The Illustrated Brand: The Case for Custom Illustration
What does Academic Matters have in common with The New Yorker magazine, American Express and Porter Airlines? They all rely heavily on custom illustration as a key visual branding tool. With today’s proliferation of stock photography and desktop publishing, custom illustration is one way these organizations, like many others, are able to put plenty of branding distance between themselves and their competitors.
The illustrated brand has staying power
The New Yorker’s enviable stable of illustrators and cartoonists has included many generations of top American talent. At the mere mention of The New Yorker’s name, I dare you to not let an image of one of its covers or cartoons pop into your head. That’s because since 1925, without waver or compromise, The New Yorker has consistently featured clever and topical custom cover illustrations and editorial cartoons to sear its unique brand into the collective consciousness of our culture. The magazine is in the enviable position of practically owning its own brand category for decades. This is a small miracle considering the thousands of printed and online magazines and blogs vying for our attention with dozens more added every year.
The illustrated brand tells a story
American Express has recently figured out that illustration has the power to make an indelible impression by bringing its brand to life through visual story telling. It even helps an established brand like American Express show a warmer, more human side. With its friendly, colourful illustrations and clever script and motion graphics created by Ogilvy and Mather, the always entertaining “Realize the Potential” campaign brings the American Express philosophy to life. The illustrations and accompanying script literally makes each service come alive – turning communicating the mundane into a memorable and fun visual treat.
The illustrated brand gets noticed
Toronto’s Porter Airlines knew right from the start that to beat the big airlines, it shouldn’t act or look like one. With its charming illustrated raccoon mascot, Mr. Porter, created by the London-based Winkreative, full-page Porter ads are so appealing and easy on the eyes, you can frame and hang them in the nursery. Not that you would do that, but you’ll certainly notice a Porter ad that’s frame worthy when its competition is an indistinguishable sea of ho-hum. In fact, their brand is so unforgettable, you can cover the logo on any Porter ad and show it to a Torontonian. They would be able to identify the Porter brand in a New York minute (or the Toronto equivalent).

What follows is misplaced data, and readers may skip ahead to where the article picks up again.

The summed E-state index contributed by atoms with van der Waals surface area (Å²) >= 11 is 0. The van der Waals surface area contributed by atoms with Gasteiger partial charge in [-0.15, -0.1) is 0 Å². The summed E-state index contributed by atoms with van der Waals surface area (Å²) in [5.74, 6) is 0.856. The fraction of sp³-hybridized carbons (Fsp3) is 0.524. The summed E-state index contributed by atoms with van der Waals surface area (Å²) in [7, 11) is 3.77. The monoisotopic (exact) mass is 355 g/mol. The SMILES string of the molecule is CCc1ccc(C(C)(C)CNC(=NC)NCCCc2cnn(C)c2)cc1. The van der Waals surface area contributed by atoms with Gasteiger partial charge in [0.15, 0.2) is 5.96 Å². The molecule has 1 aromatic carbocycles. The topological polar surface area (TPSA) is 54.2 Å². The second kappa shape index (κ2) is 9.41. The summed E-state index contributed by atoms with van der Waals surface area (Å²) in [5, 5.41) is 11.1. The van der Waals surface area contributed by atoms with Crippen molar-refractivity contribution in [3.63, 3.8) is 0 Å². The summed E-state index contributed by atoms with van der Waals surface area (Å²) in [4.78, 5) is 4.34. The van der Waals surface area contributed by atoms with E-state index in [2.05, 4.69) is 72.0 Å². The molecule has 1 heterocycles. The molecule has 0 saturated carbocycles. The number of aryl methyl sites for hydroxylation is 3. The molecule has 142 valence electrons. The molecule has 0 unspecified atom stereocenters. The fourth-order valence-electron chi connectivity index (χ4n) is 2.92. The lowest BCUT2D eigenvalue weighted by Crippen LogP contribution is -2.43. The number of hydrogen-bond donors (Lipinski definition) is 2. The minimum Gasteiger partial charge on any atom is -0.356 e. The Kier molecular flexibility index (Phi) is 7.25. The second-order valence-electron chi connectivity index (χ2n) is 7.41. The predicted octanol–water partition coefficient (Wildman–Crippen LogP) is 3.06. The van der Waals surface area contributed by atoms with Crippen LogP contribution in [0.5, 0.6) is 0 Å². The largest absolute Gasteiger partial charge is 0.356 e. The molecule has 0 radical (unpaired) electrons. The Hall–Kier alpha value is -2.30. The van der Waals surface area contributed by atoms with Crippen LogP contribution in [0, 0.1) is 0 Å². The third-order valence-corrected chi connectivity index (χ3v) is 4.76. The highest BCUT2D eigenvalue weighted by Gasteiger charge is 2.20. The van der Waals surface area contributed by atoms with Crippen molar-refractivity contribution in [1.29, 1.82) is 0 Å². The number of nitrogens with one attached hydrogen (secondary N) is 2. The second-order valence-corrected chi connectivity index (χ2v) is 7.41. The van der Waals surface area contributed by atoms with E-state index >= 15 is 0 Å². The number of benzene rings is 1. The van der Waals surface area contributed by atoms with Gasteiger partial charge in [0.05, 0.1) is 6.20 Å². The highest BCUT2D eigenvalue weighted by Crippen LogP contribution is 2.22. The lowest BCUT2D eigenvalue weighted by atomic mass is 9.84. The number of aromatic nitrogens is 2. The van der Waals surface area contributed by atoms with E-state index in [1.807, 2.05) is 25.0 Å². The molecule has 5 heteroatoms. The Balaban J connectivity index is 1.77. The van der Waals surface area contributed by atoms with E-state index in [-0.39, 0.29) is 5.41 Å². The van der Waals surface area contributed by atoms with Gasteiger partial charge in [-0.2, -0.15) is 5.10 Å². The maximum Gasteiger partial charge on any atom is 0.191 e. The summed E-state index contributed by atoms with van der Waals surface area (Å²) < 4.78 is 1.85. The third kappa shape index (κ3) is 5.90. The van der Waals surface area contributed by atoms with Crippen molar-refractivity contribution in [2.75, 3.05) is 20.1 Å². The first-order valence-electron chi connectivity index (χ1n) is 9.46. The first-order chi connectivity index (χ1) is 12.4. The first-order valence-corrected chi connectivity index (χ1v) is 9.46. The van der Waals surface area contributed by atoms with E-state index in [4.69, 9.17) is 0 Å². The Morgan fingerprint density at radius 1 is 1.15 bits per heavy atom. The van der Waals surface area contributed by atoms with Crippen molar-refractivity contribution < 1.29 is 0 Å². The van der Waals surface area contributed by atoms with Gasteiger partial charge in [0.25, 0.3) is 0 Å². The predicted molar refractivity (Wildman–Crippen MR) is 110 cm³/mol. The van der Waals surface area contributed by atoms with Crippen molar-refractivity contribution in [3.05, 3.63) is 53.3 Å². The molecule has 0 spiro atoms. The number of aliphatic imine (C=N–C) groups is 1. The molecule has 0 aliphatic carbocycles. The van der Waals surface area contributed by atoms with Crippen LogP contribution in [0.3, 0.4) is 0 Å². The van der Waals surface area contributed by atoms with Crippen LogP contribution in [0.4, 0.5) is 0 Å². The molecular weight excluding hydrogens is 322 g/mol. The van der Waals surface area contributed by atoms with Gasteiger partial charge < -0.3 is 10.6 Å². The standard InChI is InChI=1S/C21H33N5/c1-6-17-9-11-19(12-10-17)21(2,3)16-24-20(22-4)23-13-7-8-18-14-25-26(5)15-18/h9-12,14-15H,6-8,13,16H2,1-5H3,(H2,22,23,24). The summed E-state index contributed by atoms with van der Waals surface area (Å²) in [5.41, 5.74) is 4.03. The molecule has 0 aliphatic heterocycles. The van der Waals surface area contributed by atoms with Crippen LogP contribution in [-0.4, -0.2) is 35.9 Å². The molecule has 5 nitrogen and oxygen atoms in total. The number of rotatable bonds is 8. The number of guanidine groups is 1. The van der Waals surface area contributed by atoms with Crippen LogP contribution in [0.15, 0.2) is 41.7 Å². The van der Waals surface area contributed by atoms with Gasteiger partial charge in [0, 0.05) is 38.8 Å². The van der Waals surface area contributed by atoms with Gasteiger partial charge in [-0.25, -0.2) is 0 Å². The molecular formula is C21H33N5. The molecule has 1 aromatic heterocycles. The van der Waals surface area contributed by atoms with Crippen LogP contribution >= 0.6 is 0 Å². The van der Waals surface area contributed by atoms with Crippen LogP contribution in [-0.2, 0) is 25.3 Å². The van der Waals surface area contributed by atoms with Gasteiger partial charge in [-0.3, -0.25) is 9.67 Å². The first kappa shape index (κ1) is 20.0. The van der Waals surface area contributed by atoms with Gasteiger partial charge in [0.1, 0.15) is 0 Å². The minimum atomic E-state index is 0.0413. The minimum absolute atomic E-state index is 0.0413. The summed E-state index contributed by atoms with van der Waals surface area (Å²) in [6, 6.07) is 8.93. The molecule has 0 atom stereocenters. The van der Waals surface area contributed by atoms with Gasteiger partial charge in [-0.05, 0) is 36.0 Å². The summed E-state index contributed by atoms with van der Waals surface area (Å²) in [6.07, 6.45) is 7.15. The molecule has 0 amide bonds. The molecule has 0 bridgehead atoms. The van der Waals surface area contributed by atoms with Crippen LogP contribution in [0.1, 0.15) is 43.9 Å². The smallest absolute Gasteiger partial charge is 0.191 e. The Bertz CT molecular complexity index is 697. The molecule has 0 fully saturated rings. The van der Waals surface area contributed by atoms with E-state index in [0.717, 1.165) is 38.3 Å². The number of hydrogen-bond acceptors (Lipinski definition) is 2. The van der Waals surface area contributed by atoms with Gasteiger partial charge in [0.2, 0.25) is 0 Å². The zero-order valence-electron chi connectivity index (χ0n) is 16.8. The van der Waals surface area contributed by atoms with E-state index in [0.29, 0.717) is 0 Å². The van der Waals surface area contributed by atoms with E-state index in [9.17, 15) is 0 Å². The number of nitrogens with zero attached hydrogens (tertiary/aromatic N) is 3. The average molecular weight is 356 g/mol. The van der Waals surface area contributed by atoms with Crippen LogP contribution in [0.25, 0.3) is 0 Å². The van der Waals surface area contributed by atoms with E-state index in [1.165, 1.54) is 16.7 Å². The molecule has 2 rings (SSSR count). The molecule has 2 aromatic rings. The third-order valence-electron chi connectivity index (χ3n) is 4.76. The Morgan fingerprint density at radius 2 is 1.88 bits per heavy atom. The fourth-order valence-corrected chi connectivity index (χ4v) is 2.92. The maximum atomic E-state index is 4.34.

The illustrated brand doesn’t have to break the bank
The good news is that you don’t have to have the budget or resources of American Express or The New Yorker to make your brand come to life through illustration. With smart creative direction, some vision and planning, custom illustration can bring you the most ROI for your branding buck when compared to custom photography.
Illustration matters in Academic Matters
When the budget is tight but your visuals are your product, or a good part of your product, then custom illustration is your best friend. That’s what we were thinking when we created the visual brand look and feel for Academic Matters, The Journal of Higher Education, published by the Ontario Confederation of University Faculty Associations (OCUFA). Our solution was to go with custom illustration for the cover and lead story of the magazine, giving us ultimate control of the overall look as well as the flexibility to communicate a unique story for each separate edition’s cover without the restrictions that are inherent in photography. We also devised a way to “skin” the website to take on the look the each edition, thereby changing the entire mood of the site to reflect the current issue.
Each issue of Academic Matters centres on a theme. The current issue is about the war on knowledge, both on campus and off. Our job was to create a cover that would illustrate the stories within the issue that describe a wide variety of challenges facing academia and various government agencies that many regard, when taken together, as an attack on knowledge. Our task was to bring this concept to life on the cover of the printed magazine and on the web version.
The case for custom illustration
If you want to have staying power, tell a story, get noticed, and do this all on a modest budget, then custom illustration is worth the effort. In a world of endless stock images, a one-of-a-kind and creative approach can mean the difference between being invisible and unforgettable.
Academic Matters covers: